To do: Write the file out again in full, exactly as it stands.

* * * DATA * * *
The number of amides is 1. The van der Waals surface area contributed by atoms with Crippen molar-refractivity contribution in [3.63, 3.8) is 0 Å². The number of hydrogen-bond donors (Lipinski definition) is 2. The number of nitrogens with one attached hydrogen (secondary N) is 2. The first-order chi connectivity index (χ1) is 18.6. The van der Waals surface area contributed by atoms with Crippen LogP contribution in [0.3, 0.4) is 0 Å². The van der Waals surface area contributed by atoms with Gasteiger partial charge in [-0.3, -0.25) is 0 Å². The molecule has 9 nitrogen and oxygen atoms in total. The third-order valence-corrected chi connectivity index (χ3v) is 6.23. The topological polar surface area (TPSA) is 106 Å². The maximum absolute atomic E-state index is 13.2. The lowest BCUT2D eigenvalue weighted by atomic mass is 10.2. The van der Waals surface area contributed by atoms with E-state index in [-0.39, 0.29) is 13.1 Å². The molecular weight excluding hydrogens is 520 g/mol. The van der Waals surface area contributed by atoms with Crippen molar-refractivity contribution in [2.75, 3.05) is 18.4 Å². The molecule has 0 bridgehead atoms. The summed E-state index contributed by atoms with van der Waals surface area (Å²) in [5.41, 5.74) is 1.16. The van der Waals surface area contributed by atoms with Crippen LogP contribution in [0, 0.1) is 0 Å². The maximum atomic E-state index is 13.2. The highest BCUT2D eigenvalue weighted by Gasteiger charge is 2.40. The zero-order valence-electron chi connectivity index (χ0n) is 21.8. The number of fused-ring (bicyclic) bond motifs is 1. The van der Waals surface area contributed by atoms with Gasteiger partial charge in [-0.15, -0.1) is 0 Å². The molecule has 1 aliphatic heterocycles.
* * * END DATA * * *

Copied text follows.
The number of amides is 1. The van der Waals surface area contributed by atoms with Crippen molar-refractivity contribution in [3.63, 3.8) is 0 Å². The number of hydrogen-bond donors (Lipinski definition) is 2. The number of nitrogens with one attached hydrogen (secondary N) is 2. The first-order chi connectivity index (χ1) is 18.6. The van der Waals surface area contributed by atoms with Crippen LogP contribution in [0.3, 0.4) is 0 Å². The van der Waals surface area contributed by atoms with Gasteiger partial charge in [-0.3, -0.25) is 0 Å². The molecule has 9 nitrogen and oxygen atoms in total. The third-order valence-corrected chi connectivity index (χ3v) is 6.23. The topological polar surface area (TPSA) is 106 Å². The maximum absolute atomic E-state index is 13.2. The lowest BCUT2D eigenvalue weighted by atomic mass is 10.2. The van der Waals surface area contributed by atoms with E-state index in [-0.39, 0.29) is 13.1 Å². The molecular weight excluding hydrogens is 520 g/mol. The van der Waals surface area contributed by atoms with Crippen molar-refractivity contribution in [2.75, 3.05) is 18.4 Å². The molecule has 0 bridgehead atoms. The summed E-state index contributed by atoms with van der Waals surface area (Å²) in [5.41, 5.74) is 1.16. The van der Waals surface area contributed by atoms with Crippen LogP contribution in [0, 0.1) is 0 Å². The maximum atomic E-state index is 13.2. The highest BCUT2D eigenvalue weighted by Gasteiger charge is 2.40. The zero-order valence-electron chi connectivity index (χ0n) is 21.8. The number of fused-ring (bicyclic) bond motifs is 1. The van der Waals surface area contributed by atoms with Gasteiger partial charge in [-0.15, -0.1) is 0 Å². The molecule has 1 aliphatic heterocycles.